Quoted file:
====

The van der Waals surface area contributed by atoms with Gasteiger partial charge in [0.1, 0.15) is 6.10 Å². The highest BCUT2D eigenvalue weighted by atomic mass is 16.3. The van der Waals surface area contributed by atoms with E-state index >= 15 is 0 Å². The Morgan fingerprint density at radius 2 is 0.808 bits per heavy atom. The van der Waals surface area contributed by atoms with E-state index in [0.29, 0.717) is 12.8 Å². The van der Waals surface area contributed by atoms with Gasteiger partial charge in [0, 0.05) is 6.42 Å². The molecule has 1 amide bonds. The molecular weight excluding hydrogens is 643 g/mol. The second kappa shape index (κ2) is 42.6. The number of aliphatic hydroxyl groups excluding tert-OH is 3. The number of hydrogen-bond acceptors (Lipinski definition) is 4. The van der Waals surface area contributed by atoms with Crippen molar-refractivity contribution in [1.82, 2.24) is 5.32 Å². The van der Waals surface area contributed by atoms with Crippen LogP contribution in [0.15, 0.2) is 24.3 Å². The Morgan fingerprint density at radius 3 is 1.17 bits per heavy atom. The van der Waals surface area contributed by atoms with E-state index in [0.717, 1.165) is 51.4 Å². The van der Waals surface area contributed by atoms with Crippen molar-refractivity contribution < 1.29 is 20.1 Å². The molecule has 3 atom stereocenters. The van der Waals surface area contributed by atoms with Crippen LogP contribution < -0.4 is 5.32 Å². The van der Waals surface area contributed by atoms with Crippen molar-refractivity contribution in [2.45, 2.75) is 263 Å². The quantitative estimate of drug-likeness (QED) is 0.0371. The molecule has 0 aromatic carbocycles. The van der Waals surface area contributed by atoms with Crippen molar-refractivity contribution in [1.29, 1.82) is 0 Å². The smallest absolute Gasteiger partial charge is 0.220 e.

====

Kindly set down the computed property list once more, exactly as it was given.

The van der Waals surface area contributed by atoms with Gasteiger partial charge in [0.1, 0.15) is 6.10 Å². The highest BCUT2D eigenvalue weighted by atomic mass is 16.3. The van der Waals surface area contributed by atoms with E-state index >= 15 is 0 Å². The Morgan fingerprint density at radius 2 is 0.808 bits per heavy atom. The van der Waals surface area contributed by atoms with E-state index in [0.29, 0.717) is 12.8 Å². The van der Waals surface area contributed by atoms with Gasteiger partial charge in [0, 0.05) is 6.42 Å². The molecule has 1 amide bonds. The molecular weight excluding hydrogens is 643 g/mol. The second kappa shape index (κ2) is 42.6. The number of aliphatic hydroxyl groups excluding tert-OH is 3. The number of hydrogen-bond acceptors (Lipinski definition) is 4. The van der Waals surface area contributed by atoms with Crippen molar-refractivity contribution in [1.82, 2.24) is 5.32 Å². The van der Waals surface area contributed by atoms with Crippen LogP contribution in [0.15, 0.2) is 24.3 Å². The Morgan fingerprint density at radius 3 is 1.17 bits per heavy atom. The van der Waals surface area contributed by atoms with E-state index in [0.717, 1.165) is 51.4 Å². The van der Waals surface area contributed by atoms with Crippen molar-refractivity contribution < 1.29 is 20.1 Å². The molecule has 3 atom stereocenters. The van der Waals surface area contributed by atoms with Crippen LogP contribution < -0.4 is 5.32 Å². The van der Waals surface area contributed by atoms with Crippen molar-refractivity contribution in [2.45, 2.75) is 263 Å². The quantitative estimate of drug-likeness (QED) is 0.0371. The molecule has 0 aromatic carbocycles. The van der Waals surface area contributed by atoms with Crippen molar-refractivity contribution in [1.29, 1.82) is 0 Å². The smallest absolute Gasteiger partial charge is 0.220 e.